How to grow Garden Visit The Oudolf Effect

The Oudolf Effect

Oudolf's garden at the Toronto Botanic Gardens shows off his influential use of massed perennials. Photo - Michael McCoy

Hold the secateurs! Dutch designer Piet Oudolf is changing the way we garden with perennials. Michael McCoy explains how we learned to love those seedheads.


If only Gertrude Jekyll, the great matriarch of Edwardian gardening, could see what her beloved perennials are up to now! Plants that were once trussed-up in strict formal borders are now playing fast and loose, undulating off into the distance in vast, prairie-like plantings.

The master of this contemporary look is Piet Oudolf, who is based in Hummelo, in the Netherlands. His style uses grasses and seedheads to provide strong textural contrast to simple flowering forms. Early influences on this sort of gardening include the innovative planting by the German nurseryman and designer Karl Foerster, who was active during the first part of the 20th century. Foerster’s revolutinary approach looked for a time as if it would die along with him. Then during the ‘70s and ‘80s German designers began to experiment with using perennials to cover huge areas in parks, in order to reduce the time spent in mowing and maintenance. At about the same time, Wolfgang Oehme and James Van Sweden in the US started playing with a related style, directly inspired by Foerster. Meanwhile, in the UK Beth Chatto was making great leaps ahead in the aesthetics of ecologically matched plantings.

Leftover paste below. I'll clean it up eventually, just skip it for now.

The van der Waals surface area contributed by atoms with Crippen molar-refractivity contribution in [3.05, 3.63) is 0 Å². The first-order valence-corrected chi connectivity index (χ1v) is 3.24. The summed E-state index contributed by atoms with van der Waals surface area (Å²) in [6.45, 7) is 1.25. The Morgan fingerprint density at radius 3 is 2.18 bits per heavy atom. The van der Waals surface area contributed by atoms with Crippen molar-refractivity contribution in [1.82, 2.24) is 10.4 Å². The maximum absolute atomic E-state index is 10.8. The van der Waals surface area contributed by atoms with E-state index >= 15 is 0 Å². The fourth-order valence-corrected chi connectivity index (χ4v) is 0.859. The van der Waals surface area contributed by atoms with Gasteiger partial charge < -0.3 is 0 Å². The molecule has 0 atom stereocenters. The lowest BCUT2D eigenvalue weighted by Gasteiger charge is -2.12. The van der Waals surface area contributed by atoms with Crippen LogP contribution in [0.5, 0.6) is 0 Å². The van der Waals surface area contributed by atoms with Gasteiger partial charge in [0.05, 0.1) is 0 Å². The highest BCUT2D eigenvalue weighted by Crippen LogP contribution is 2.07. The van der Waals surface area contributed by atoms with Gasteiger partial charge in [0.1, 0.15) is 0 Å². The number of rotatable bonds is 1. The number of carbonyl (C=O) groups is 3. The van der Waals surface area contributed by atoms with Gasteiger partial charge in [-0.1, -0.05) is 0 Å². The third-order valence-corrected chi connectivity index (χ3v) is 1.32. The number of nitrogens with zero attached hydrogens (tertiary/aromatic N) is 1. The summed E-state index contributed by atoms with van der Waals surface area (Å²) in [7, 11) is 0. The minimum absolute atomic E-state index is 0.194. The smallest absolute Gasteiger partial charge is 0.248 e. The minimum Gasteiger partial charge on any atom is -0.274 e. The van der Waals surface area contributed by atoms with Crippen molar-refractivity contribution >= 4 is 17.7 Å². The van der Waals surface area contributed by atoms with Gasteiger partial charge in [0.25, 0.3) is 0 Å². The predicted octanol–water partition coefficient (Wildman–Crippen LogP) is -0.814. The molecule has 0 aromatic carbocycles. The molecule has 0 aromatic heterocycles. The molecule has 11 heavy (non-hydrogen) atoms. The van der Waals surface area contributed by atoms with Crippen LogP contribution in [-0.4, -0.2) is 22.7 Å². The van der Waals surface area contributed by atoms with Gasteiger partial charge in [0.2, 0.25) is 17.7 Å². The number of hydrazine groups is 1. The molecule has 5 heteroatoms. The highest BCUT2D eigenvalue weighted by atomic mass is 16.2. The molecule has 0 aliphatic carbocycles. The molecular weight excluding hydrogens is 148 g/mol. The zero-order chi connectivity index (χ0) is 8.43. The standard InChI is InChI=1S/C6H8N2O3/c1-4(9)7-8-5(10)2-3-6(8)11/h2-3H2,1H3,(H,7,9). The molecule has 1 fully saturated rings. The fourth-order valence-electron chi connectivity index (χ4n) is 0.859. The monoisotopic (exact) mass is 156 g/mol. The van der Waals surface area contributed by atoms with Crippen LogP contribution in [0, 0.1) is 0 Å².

As this was going on, Piet Oudolf was breeding new forms of highly textured perennials that worked well with this no-staking, no-deadheading approach to perennials en masse. He also started designing gardens that could really show these plants off. Slowly, Oudolf’s gardens started to appear in other parts of the world. Several books of his work were published, bringing widespread recognition of his unique style. And now he is an international superstar of the garden.


Photo - Michael McCoy


The look

Oudolf’s planting style is defined by both the selection of plants, and how they’re used. The plants themselves are chosen (and often bred) for their form and texture as much as for their flowers. They often look as if they are the simple, ‘unimproved’ forms you might see in the wild. Clumps of the same plant are then repeated, often in reiterated combinations with other complementary plants. These plantings cover wide areas, rather than being confined to narrow borders as in the traditional use of perennials. The result is a very soft, often diffuse effect that gives the feeling of a sophisticated wild-flower meadow or prairie.

Several of Oudolf’s garden projects have been in public gardens, or gardens open to the public. Ross Garden Tours has taken up the opportunity to visit many of these, including the entrance garden at Toronto Botanic Gardens, Canada, the double borders at Wisley, England, Oudolf’s own garden at Hummelo, and possibly the most ambitious and high-profile of all, The High Line in New York.